Shortly before leaving to come to this meeting the author heard an account that must be explored further. More than thirty years ago a Texas college Professor, Louis Varney Lieb, told one of his students, who lived in the Louisiana Redbone country, that he had lived for two years among the Redbones and had learned the origin of the term. It seems that many years ago, perhaps even before Columbus discovered America, there had been a great famine among the Indians of Southwest Louisiana. It was so great that they had to mix red clay with their scant food in order to survive. They ate so much red clay that the marrow in their bones turned red. Professor Lieb supposedly wrote several articles on this subject while at Columbia University. It is not known whether he put this forward as a legitimate theory or as folklore. It may be that the Redbones, as the saying went in rural Louisiana at that time, were “loading the professor’s wagon.”24
Local Redbones today say they have most often heard that the name derived from “redskin” or “redman” as applied to Indians or to a likeness to the red bones of squirrels.
Kniffen, et al offers the most reasonable explanation of the origin. Citing Joey Dillard, an authority on black English, Kniffen says that the term likely came from the West Indies where the term Red Ibo pronounced Reddy Bone meant a mixture of races.25
The earliest known progenitor of Louisiana Redbones to have come to the area was Thomas Nash, who was in the Mississippi Territory by at least 1781 when his son William was born on June 6 of that year.26 He was in a area of the Mississippi Territory, known today as the West Florida Parishes of Louisiana.
Jane Parker McManus, a descendent, states that “When Thomas Nash left North Carolina, he probably traveled down the famous Natchez Trace into the Mississippi Territory. It has been said that he came down the Trace with Tapley Dial, another early Louisiana progenitor.”27 Nash was mentioned in the Natchez court records in 1788, but by 1815 he was in Natchitoches Parish.28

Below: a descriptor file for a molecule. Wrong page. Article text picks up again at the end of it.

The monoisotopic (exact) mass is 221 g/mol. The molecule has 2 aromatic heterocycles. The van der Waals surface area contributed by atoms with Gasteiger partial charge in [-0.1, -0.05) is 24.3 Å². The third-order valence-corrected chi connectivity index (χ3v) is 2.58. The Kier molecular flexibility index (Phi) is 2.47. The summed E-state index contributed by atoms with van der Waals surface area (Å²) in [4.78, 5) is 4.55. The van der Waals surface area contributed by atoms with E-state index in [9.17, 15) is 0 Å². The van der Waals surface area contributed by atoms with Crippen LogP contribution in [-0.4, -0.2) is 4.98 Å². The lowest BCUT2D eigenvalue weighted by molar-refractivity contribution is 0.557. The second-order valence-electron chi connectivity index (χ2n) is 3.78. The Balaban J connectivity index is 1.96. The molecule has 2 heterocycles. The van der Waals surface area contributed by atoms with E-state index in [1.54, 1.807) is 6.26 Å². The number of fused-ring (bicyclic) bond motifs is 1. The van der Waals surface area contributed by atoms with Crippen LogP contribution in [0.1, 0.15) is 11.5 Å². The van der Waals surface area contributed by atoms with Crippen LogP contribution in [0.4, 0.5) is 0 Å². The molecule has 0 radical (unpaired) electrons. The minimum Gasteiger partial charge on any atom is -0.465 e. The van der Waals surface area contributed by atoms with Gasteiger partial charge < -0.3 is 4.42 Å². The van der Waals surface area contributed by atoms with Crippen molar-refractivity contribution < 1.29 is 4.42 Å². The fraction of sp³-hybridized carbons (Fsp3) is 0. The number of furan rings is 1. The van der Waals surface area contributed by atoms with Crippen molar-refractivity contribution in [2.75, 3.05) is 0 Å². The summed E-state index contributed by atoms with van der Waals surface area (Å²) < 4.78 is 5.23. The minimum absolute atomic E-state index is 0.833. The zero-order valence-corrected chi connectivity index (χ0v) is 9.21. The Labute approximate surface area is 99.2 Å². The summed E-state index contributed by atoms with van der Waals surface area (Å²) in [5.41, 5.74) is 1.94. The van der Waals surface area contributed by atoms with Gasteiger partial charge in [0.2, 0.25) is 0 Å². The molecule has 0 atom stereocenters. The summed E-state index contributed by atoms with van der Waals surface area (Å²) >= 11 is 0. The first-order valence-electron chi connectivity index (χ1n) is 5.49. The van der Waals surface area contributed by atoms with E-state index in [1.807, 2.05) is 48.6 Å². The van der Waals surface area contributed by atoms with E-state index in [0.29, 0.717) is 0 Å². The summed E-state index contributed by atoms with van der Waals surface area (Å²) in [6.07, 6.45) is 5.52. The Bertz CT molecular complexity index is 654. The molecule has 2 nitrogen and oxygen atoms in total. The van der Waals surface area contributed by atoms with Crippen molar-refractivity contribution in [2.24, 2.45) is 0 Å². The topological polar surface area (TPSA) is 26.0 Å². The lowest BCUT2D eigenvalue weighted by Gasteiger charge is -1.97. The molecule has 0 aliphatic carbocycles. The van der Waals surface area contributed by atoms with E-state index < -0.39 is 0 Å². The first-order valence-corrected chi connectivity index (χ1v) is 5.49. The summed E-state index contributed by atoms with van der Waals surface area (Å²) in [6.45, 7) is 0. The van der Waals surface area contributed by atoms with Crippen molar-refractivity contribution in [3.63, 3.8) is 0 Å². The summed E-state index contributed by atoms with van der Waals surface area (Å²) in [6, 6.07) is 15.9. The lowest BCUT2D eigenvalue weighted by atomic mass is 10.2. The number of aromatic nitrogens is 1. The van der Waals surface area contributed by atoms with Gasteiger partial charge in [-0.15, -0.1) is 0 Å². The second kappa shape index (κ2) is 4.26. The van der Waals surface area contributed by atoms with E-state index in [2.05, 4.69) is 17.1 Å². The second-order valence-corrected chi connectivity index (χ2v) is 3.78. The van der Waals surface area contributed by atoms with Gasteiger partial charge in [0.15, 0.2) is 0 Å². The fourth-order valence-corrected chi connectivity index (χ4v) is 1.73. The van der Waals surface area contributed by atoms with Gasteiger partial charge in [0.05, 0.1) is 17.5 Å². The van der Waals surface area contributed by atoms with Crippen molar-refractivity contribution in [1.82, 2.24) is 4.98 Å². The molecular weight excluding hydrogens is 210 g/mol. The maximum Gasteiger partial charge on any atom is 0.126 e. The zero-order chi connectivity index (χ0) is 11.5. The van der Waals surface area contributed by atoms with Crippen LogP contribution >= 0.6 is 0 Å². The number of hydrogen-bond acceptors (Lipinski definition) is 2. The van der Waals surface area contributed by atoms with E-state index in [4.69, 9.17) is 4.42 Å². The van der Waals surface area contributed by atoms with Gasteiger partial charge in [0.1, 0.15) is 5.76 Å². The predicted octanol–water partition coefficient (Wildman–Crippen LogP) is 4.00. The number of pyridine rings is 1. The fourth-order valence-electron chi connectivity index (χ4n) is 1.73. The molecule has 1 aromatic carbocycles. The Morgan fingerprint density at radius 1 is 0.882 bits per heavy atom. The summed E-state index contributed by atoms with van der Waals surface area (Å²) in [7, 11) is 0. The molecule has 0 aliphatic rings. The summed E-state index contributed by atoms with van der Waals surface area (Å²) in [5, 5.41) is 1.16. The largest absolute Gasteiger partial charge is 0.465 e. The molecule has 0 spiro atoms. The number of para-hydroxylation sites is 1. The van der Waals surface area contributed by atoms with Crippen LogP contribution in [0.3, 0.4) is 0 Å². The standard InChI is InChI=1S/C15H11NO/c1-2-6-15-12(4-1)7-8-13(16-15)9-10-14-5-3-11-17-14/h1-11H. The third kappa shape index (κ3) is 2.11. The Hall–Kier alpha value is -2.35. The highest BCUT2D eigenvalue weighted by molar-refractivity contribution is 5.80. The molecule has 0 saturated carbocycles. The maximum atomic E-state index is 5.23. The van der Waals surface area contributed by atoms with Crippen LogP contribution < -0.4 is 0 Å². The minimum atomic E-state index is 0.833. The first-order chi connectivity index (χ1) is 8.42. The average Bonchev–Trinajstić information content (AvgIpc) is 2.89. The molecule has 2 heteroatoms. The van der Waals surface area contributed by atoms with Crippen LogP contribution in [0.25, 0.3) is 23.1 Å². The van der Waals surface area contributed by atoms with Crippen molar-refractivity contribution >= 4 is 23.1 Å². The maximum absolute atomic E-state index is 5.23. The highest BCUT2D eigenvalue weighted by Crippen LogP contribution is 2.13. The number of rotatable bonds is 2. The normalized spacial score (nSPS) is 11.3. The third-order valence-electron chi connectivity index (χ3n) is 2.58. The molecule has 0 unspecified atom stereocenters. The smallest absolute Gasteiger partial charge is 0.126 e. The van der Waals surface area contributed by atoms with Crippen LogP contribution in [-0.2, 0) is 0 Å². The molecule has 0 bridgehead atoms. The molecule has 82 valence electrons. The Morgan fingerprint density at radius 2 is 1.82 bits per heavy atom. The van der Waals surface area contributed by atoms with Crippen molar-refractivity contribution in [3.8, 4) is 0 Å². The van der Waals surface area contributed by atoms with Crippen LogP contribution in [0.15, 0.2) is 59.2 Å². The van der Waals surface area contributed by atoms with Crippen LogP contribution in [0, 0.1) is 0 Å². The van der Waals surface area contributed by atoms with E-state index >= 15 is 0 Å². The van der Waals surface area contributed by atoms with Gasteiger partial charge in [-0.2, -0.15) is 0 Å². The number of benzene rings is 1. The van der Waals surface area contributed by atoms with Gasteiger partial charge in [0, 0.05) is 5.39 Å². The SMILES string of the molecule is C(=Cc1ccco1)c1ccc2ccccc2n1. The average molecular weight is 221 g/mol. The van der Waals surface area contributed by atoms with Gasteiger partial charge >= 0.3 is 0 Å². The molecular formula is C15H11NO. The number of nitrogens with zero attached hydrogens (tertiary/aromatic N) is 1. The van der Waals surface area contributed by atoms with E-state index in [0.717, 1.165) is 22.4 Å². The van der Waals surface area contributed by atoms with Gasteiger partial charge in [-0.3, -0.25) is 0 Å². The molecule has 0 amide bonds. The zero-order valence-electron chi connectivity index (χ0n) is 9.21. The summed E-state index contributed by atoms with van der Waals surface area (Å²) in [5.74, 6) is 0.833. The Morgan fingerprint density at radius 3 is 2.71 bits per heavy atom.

Among the earliest Protestants in the Mississippi Territory and early Louisiana were Baptists. The Baptist churches in that area were almost all established by people from South Carolina, many of whom were no doubt Redbones. The first Protestant church in what is now Louisiana was the Half Moon Baptist Church which was founded on the Bogue Chitto River in 1812. It was established east of the Mississippi River and east of Kentwood, Louisiana. One of the founders and probably the first pastor was Joseph Lewis.29 One month later the second Baptist church was established on the west side of the Mississippi River at Bayou Chicot in what is now Evangeline Parish by Joseph Willis, Sr. He had started developing his church much earlier but had been delayed over questions regarding his racial heritage. Nevertheless, his was the first Protestant church west of the Mississippi River.30 Willis may have been in the Louisiana Territory as early as 1799-1800 when it was still owned by Spain. He was certainly there in 1804 when he came to Bayou Chicot now in Evangeline Parish about thirty-five miles south of Alexandria where he had friends.31